/ 4 February 2022

Abuse of police funds and ANC infighting a boon for private security firms

Hostel 6621 Dv
Uncertainty and dysfunction: The South African National Defence Force and South African Police Service in a joint operation. (Delwyn Verasamy/M&G)

The use of public funds in ANC political infighting and the “abuse of money” in the South African Police Service (SAPS) hinders the police from doing their work properly, says Police Minister Bheki Cele

Moreover, the police ministry has acknowledged that the legal woes besetting national police commissioner Khehla Sitole, including his mooted suspension from the post over the alleged misuse of crime intelligence secret service funds, has created uncertainty in the police service.

Last year, Sitole tried to keep classified documents meant to be used to investigate alleged corruption. The high court and supreme court of appeal chastised the national police commissioner for being an obstacle to the investigation into graft allegations.  

Political infighting and alleged corruption has been a boon for private security companies, with a November report showing that the ratio of private security members to the country’s citizens far outstrips the police-to-population ratio. 

There is one police officer for every 413 citizens, but one security officer for 106 citizens, according to a report by the Private Security Industry Regulatory Authority (Psira).

In total, there are 564 540 employed private security officers, compared with 182 126 police officers. 

Even though the police service is expected to reduce its budget during the medium term at an average annual rate of 0.8%, from R99.6-billion in 2020-21 to R97.1-billion in 2023-24, as announced in Cele’s budget vote in May last year, the minister said the government was looking at increasing the number of police officers by 3 000 in the current financial year, which ends in March. 

But it is the dysfunction in the crime intelligence division that Cele has identified as an impediment to fighting crime. 

The minister, who was speaking in December during the South African Human Rights Commission (SAHRC) hearings into last July’s unrest and riots, said the use of crime intelligence’s R500-million secret service fund in ANC political battles was an “abuse of money” and hampered the police service’s capabilities to carry out its crime prevention mandate.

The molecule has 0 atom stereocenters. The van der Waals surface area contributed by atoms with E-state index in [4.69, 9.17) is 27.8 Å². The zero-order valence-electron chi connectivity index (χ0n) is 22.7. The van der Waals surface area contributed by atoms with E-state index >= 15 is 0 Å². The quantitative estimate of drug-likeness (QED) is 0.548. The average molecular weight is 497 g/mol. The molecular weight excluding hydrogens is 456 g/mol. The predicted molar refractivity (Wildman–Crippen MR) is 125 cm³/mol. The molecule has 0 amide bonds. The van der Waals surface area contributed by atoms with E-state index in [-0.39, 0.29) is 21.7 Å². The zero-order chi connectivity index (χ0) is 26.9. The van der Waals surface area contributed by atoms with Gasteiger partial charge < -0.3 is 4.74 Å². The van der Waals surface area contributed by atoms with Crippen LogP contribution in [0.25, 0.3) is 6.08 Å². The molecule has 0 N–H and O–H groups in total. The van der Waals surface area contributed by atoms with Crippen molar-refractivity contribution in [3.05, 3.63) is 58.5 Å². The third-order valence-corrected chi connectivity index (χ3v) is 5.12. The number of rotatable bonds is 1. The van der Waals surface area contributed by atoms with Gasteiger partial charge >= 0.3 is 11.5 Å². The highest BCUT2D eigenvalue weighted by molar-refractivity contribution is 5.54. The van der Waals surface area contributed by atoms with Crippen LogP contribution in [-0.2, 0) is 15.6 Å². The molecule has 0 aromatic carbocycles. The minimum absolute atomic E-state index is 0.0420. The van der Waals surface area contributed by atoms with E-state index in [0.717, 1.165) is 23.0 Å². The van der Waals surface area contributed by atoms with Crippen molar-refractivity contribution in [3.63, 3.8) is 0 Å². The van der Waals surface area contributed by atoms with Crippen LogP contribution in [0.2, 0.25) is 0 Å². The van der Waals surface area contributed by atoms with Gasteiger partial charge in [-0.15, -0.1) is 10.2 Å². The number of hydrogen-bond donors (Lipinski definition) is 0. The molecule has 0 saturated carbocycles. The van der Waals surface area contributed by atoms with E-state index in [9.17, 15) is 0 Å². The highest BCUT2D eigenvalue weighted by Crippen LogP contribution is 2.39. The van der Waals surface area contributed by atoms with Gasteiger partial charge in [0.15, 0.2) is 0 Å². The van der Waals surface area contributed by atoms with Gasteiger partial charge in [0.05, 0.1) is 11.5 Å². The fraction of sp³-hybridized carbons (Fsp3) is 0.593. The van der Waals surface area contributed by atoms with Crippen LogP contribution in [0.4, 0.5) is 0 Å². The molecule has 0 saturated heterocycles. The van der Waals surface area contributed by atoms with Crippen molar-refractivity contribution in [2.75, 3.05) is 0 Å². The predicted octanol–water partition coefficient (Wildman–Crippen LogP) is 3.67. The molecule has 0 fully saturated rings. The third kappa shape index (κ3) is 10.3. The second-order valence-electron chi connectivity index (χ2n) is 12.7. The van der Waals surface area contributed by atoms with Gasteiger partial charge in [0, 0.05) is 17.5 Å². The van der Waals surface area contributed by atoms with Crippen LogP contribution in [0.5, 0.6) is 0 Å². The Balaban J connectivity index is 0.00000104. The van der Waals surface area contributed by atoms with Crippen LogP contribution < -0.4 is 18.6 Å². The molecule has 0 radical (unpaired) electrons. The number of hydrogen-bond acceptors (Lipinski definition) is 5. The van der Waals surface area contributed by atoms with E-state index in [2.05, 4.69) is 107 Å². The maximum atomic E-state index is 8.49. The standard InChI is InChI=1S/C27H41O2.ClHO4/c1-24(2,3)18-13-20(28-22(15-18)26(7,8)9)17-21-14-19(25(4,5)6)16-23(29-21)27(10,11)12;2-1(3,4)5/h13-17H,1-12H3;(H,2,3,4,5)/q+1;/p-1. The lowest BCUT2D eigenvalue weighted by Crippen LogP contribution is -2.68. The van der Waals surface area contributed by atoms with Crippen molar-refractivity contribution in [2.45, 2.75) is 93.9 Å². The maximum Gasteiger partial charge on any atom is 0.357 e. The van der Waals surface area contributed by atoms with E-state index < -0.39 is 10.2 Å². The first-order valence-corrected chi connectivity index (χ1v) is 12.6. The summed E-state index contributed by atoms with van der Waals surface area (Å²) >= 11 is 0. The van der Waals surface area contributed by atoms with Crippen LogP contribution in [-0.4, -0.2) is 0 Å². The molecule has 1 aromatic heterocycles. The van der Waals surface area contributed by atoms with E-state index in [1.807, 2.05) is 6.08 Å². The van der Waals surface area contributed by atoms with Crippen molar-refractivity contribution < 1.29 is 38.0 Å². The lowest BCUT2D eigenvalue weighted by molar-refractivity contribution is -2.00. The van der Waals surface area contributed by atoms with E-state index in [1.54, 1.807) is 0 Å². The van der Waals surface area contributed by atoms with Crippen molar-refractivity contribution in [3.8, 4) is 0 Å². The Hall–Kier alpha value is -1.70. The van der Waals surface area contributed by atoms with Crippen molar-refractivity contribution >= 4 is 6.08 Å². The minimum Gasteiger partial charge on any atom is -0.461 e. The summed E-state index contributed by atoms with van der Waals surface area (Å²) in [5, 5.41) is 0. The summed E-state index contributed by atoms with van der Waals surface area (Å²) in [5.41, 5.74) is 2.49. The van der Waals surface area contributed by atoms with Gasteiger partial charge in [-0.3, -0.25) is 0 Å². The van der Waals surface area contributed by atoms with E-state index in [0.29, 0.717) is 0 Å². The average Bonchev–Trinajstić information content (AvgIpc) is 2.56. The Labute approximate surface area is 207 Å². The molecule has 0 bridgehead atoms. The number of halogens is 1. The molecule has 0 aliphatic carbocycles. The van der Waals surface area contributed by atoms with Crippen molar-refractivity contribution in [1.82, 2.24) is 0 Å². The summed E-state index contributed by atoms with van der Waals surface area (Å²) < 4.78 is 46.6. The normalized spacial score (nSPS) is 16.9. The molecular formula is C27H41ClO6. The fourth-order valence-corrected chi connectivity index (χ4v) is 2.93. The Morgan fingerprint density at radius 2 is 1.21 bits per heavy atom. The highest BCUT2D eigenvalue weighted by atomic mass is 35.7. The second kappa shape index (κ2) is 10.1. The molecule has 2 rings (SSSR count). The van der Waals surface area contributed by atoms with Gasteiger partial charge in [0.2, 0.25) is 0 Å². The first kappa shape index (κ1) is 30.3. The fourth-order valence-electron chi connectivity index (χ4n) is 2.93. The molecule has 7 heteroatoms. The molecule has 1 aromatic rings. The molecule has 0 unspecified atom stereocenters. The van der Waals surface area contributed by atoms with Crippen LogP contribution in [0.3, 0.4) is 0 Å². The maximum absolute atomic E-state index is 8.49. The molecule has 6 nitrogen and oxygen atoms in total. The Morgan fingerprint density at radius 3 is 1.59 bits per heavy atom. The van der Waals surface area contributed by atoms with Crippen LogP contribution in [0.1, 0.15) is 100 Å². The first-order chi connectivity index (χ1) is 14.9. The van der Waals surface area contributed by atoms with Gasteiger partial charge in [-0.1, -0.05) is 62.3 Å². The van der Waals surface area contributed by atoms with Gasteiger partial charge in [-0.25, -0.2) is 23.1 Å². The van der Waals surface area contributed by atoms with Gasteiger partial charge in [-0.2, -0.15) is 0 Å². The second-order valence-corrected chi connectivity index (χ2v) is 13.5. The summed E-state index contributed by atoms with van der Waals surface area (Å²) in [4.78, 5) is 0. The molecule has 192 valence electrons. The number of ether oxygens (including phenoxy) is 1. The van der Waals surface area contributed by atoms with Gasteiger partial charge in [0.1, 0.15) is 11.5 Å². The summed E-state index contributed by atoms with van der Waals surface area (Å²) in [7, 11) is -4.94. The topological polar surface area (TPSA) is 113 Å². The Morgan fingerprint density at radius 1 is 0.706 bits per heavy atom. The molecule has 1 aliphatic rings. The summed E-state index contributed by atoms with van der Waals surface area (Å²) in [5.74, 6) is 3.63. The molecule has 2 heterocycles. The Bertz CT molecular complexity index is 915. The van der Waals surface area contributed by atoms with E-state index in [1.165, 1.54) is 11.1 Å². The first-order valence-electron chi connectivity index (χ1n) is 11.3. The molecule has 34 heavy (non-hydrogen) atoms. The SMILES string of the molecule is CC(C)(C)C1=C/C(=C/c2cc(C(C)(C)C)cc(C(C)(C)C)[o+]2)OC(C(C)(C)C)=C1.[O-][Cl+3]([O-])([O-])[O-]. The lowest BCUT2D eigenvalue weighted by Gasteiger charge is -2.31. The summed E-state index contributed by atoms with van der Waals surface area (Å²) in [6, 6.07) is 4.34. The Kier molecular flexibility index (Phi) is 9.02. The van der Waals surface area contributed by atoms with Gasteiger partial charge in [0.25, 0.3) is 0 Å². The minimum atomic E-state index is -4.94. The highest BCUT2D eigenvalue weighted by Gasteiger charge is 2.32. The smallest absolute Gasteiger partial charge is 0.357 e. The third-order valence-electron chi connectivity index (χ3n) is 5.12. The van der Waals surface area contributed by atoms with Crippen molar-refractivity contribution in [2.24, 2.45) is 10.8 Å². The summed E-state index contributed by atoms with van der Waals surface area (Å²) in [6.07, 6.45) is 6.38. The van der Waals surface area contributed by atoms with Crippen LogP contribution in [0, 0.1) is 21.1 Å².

More than 340 people died during the July unrest in KwaZulu-Natal and Gauteng. 

Cele used the ANC’s December 2017 elective conference at Nasrec, Johannesburg, as an example of how crime intelligence allegedly abused its secret service fund in party-political contestation. 

The Mail & Guardian reported in November last year that a charge sheet had been drawn up for high-ranking crime intelligence officials linked to the alleged corrupt use of R45-million to buy grabbers, or spyware equipment, to monitor calls and text messages, at inflated prices. 

“You know, this money [from] the secret service is the most abused money within the police — most abused money. You have money where people just go to find money to run their conference in Nasrec,” Cele said at the SAHRC hearings. 

“People who wanted to run a parallel conference in Nasrec; they just go to this money. You have money that has been signed [for] here … signed by a person who is [in an acting capacity] that I believe had no authority to act.”

He added that leadership instability in the crime intelligence division, including the resignation of General Yolisa Mokgabudi in September last year, made it “difficult to account for” the R500-million secret service money.  

“I hear that General [Feroz] Khan is acting as the head of [crime] intelligence — I don’t know; I did not sign for that. Now, I tried to find out from commissioner [Sitole]. He explains to say, ‘No, it was not acting — it was a part of acting.’ 

“What is a part of acting and not acting; sign some things and not [other] things? But the guy [Khan] has signed everything, including finances, and a long list of finances that are signed.”  

Police ministry spokesperson Lirandzu Themba acknowledged that the crime intelligence division was “hampering” crime detection, including last year’s unrest. 

“However, lessons have been learnt by the SAPS from this period and efforts are constantly there to improve the service and capabilities of the country’s law enforcement, to ensure they are more than up to the task,” he said.

The police service has also failed to implement a November 2020 restructuring agreement, with Themba saying the ministry was “concerned” by the slow pace of implementation, “but hopeful the process will be finalised soon”. 

On the uncertainty caused by Sitole’s legal woes, including the commissioner’s mooted suspension, Themba said: “While the issue of the pending suspension lies with the president, it does cause uncertainty and is worrisome to the ministry, when matters against the commissioner keep piling up.”

Ramaphosa wrote to Sitole in September last year, asking the commissioner to provide reasons he should not be suspended.